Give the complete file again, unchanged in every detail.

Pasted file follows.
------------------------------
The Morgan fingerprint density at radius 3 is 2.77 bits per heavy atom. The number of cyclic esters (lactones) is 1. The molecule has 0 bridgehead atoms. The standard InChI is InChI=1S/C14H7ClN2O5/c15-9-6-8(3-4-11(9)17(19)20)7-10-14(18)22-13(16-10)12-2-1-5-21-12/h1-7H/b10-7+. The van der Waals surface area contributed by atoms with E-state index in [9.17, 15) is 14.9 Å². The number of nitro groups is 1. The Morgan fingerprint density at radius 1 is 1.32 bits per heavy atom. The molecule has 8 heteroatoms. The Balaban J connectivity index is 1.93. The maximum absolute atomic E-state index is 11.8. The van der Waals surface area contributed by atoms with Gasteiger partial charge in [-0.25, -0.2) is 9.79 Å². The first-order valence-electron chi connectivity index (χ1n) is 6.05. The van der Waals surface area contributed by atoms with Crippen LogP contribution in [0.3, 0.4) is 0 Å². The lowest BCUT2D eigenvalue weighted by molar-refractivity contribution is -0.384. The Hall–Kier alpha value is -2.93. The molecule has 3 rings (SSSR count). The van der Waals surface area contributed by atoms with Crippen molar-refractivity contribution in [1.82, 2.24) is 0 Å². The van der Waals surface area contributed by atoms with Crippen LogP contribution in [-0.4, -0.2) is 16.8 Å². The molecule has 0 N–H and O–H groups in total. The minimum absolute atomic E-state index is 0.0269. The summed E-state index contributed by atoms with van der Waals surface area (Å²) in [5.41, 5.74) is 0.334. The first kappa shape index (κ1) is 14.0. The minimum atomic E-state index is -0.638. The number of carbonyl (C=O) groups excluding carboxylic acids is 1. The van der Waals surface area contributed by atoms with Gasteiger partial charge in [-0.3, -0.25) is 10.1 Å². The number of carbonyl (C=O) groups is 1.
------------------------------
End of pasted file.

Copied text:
The Morgan fingerprint density at radius 3 is 2.77 bits per heavy atom. The number of cyclic esters (lactones) is 1. The molecule has 0 bridgehead atoms. The standard InChI is InChI=1S/C14H7ClN2O5/c15-9-6-8(3-4-11(9)17(19)20)7-10-14(18)22-13(16-10)12-2-1-5-21-12/h1-7H/b10-7+. The van der Waals surface area contributed by atoms with E-state index in [9.17, 15) is 14.9 Å². The number of nitro groups is 1. The Morgan fingerprint density at radius 1 is 1.32 bits per heavy atom. The molecule has 8 heteroatoms. The Balaban J connectivity index is 1.93. The maximum absolute atomic E-state index is 11.8. The van der Waals surface area contributed by atoms with Gasteiger partial charge in [-0.25, -0.2) is 9.79 Å². The first-order valence-electron chi connectivity index (χ1n) is 6.05. The van der Waals surface area contributed by atoms with Crippen LogP contribution in [0.3, 0.4) is 0 Å². The lowest BCUT2D eigenvalue weighted by molar-refractivity contribution is -0.384. The Hall–Kier alpha value is -2.93. The molecule has 3 rings (SSSR count). The van der Waals surface area contributed by atoms with Crippen molar-refractivity contribution in [1.82, 2.24) is 0 Å². The van der Waals surface area contributed by atoms with Crippen LogP contribution in [-0.4, -0.2) is 16.8 Å². The molecule has 0 N–H and O–H groups in total. The minimum absolute atomic E-state index is 0.0269. The summed E-state index contributed by atoms with van der Waals surface area (Å²) in [5.41, 5.74) is 0.334. The first kappa shape index (κ1) is 14.0. The minimum atomic E-state index is -0.638. The number of carbonyl (C=O) groups excluding carboxylic acids is 1. The van der Waals surface area contributed by atoms with Gasteiger partial charge in [-0.3, -0.25) is 10.1 Å². The number of carbonyl (C=O) groups is 1.